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About MightyChimp

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  1. I read that book. I thought it was a great read. Some of the characters are mind blowing. People made a fortune by recognizing the whole house of cards for what it was, but then felt like crap because they realised what they saw coming was financial ruin. I guess it's hard to feel good knowing that when the mushroom clouds appear you made a fortune by betting your mate that someone would be stupid enough to push the big red button.
  2. I work in the US and just closed applications on a job opening. The position is part-time (17 hours per week) and doesn't pay too much ($16.78 per hour). It is in education and is an entry level position for possible state jobs. In a two week period we had 100 applicants, the majority of which had BA's, a significant number had Master's Degrees and some had PhD's. This is now pretty standard whenever we open up a new position. Make of it what you will.
  3. To argue that Vietnam is in the "Premier League" and the US in the "Championship" of economies is laughable.
  4. Man, I'm sorry to hear that. I know the bureaucracy of immigration/emigration in the US can be a total headache. If the property equity was in the UK was there no way to sell up, convert to cash, and then be in a postiion to qualify? I know it can seem daunting and this may not be possible, but good luck in whatever you decide to do/wherever you are.
  5. Hey UK Debt Slave, Did you ever manage to make it out to Astoria? I have my citizenship interview on Tuesday.
  6. Good luck! I got mine about 8 years ago and plan to apply for citizenship soon.
  7. I have a brother in law in Tacoma (but I think SW Washington is nicer than the Seattle-Tacoma area), otherwise its just me, the Mrs and the two hooligans we live with that pass for our kids. The rest of the wifes family all live in LA and all mine live in the UK. Come visit it first, but if you are interested in the US it's as good a place as anywhere in my opinion.
  8. Sounds nice. The whole area seems to try to support local business which is something I appreciate. When are you hoping to move?
  9. Thats a lovely place UKDS. I caught some Salmon out there a couple of months ago. Very tasty. Let me know how you get on.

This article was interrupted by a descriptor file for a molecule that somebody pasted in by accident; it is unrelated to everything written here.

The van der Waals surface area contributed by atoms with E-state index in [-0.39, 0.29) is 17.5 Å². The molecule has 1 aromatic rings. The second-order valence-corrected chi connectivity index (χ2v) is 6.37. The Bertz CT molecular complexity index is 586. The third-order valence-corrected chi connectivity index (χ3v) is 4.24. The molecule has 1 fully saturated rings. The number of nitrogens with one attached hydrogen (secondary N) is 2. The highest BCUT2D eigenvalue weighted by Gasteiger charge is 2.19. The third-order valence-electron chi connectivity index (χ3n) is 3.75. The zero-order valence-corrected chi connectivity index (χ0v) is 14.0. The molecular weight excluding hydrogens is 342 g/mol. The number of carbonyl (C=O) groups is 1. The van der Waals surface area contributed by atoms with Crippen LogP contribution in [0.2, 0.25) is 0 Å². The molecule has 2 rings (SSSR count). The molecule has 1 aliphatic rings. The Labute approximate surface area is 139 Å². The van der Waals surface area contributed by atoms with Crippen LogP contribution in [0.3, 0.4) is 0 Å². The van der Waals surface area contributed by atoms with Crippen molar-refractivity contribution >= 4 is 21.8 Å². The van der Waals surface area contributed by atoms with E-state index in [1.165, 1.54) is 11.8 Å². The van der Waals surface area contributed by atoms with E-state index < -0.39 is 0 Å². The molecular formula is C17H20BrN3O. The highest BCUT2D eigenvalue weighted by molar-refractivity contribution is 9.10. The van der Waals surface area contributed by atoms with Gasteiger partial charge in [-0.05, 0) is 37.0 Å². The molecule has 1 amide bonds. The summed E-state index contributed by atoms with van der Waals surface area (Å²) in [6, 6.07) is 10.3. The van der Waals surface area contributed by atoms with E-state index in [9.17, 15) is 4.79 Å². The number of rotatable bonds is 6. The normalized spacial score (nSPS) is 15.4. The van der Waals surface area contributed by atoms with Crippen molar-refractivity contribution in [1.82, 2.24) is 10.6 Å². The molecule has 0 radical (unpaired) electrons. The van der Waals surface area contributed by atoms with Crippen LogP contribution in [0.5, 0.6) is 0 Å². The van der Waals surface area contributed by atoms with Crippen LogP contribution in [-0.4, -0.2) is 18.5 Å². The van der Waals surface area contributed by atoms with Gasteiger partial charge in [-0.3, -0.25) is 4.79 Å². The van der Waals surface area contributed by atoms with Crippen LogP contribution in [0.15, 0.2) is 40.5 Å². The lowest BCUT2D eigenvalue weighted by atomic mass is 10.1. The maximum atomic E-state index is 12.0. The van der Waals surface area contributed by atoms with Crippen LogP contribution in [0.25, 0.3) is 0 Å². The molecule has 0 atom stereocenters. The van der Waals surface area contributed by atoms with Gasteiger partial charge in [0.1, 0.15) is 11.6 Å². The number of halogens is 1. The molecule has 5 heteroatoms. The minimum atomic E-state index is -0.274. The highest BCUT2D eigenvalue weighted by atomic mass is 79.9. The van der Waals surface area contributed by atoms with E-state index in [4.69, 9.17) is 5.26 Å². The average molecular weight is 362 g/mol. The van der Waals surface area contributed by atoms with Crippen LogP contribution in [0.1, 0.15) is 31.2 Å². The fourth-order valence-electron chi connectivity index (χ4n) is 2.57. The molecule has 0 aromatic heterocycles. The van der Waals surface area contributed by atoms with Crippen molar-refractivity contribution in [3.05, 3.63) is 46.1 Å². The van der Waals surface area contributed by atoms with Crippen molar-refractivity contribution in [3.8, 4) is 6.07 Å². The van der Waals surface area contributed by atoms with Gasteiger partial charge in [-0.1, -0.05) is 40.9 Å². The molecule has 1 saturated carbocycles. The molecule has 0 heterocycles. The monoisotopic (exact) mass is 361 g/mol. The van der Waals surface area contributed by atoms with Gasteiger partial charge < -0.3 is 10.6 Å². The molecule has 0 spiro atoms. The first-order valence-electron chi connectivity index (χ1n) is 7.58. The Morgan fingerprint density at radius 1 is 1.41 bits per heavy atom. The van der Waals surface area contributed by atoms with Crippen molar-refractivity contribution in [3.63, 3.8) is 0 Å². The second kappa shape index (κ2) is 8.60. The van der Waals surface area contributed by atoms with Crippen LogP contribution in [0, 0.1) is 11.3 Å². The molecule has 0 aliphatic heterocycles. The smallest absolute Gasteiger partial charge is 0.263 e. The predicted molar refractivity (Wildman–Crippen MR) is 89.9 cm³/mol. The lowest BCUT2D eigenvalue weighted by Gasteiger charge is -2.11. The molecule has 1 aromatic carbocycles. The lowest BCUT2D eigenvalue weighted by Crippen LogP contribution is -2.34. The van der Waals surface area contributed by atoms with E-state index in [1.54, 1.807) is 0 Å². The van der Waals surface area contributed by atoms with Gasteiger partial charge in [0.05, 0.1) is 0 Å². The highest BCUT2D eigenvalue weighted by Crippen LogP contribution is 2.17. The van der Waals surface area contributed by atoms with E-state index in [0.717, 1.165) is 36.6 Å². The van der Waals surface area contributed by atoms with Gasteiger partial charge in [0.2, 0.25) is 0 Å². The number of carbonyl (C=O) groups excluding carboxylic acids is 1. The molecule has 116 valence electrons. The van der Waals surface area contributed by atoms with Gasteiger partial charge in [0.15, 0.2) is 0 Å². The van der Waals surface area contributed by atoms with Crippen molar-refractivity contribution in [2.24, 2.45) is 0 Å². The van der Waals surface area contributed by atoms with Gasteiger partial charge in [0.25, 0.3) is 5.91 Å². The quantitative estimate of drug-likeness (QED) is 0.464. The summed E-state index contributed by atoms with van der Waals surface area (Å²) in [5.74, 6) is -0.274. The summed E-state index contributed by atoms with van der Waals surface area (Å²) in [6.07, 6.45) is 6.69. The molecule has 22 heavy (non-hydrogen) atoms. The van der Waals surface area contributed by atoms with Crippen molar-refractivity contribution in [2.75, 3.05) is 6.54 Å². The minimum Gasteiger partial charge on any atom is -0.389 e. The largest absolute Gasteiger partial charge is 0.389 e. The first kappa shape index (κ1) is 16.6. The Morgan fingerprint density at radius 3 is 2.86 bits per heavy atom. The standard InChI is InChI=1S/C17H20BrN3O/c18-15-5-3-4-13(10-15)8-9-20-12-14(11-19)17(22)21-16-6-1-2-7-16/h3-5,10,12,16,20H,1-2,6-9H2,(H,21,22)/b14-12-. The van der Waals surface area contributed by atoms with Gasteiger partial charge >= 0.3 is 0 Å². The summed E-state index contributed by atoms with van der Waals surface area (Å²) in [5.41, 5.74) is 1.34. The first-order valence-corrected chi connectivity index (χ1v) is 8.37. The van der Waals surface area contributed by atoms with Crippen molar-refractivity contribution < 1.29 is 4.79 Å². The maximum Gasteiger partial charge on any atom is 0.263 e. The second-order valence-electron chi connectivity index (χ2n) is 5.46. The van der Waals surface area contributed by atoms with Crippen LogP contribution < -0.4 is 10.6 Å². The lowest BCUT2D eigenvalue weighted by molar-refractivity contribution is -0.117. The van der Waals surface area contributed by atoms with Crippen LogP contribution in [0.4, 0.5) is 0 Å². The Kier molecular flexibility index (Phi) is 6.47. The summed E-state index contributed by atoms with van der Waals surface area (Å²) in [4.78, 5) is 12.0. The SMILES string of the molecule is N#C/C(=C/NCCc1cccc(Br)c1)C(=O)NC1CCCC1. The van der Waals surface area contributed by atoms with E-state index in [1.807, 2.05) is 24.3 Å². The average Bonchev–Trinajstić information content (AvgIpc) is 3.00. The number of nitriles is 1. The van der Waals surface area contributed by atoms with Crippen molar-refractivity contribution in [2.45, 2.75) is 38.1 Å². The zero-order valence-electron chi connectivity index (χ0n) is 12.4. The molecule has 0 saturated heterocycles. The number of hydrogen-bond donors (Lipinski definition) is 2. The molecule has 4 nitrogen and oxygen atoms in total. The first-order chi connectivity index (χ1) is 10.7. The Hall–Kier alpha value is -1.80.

10. Washington, but I live right on the border with Oregon. Climate is similar to the UK, but perhaps with more defined seasons. Landscape is beautiful if you like the outdoors, hiking, fishing, trees etc. It has beautiful forests, mountains, beaches, etc. Where I live there is the general affluence spectrum like anywhere else. Not quite the extremes of when I lived in Los Angeles though. I live quite close to Portland which is very cosmopolitan like any major city. I have experienced zero negative reaction towards foreigners. None whatsoever. When I lived in LA, because of the nature of that state and what has happened, there is some resentment towards illegal immigration, but it is more because of the economic problems that illegal immigration has wrought and it is not really directed at individual immigrants. And if you are a legal immigrant people bend over backwards to welcome you. Like anywhere there are some bigots but no more and probably a good deal less than most places. The US has a well-documented past of racial "difficulties" but it has never held me back. My wife is of a different race and my friends look like the United Nations. If you enjoy meeting with a diverse cosmopolitan crowd (as I do) this is a very easy place to do so. And as a Brit in America I don't think you would encounter any negative reaction at all, provided you are a decent live and let live sort. I guess how many hours in the office depends on your industry but 8-5 is typical and I haven't experienced much deviation from that. My position is not hourly so occasionally I have to stay late or work weekends, but it is balanced by a higher salary than my hourly employees. For the hourly employees if they deviate from their scheduled hours they get overtime or comp time. I have never had a problem with bad neighbours but I am sure some exist. We just finished buying a house and looked at a few remote places that were very nice but in the end opted for somewhere a bit more developed as Mrs Chimp wanted to be close to amenities. Since we bought I have had 5 neighbours make it a point to come round and introduce themselves, offer gardening tools, and generally be so friendly I have to pinch myself that I am not in a horror movie where everyone is part of a satanic cult. We took the kids out for Halloween last night and it was amazing, thousands of kids were in the street going round all these decorated houses and everyone was very friendly and nice. This is an experience that is different from LA. But even in LA I never had bad neighbours. As with anything though, they no doubt exist, fortunately just not where I live. If you rent where I live you can get a nice 3 bedroom home for around 1200 dollars a month. If you only need a 1-2 bedroom probably around 800-900 dollars a month. It is probably a bit more in Portland. If you earn 40,000 plus per year I think you should be fine. Between 35-40,000 and saving might be difficult. Less than 35,0000 pa and you might struggle a bit. If you have two incomes earning more than 40,000 shouldn't be a problem. Depending on what you do most industries pay upwards of that for experienced professionals. Not into sport - no problem at all. Even though Americans enjoy their sports it is nothing like the ubiquitous topic that it is in the UK or, although I have never been there, I suspect OZ. I quite enjoy sports but rarely do I talk about it with my colleagues, people don't care about it that much to be honest. Serious fans abound but it is not a major topic for that many people. Don't get me started on my beloved Lakers though, I could go on forever. I hope that helps. A quick point that I experienced. If you do emigrate you probably find that you will go through stages. First, all that is different is not necessary worse, it is just different. Avoid the natural temptation to view these differences as somehow negatively reflecting on your new country. After about 2-3 years, maybe more or less, you may get the urge to return to that which is familiar. If this happens (and it did to me) take a few fact-finding missions back to the old country to see if you are remembering it with rose-tinted glasses. I think it takes about 5 years to get to know a place so don't worry if settling in takes a while. As an Ex-Pat you can feel like you are a citizen of nowhere, personally I find that quite liberating but it bothers some people. Lastly, the UK will move on without you and will not be the same if you return after a long absence, and you might find people there treat you "differently". I hope my thoughts help and good luck with whatever you decide to do.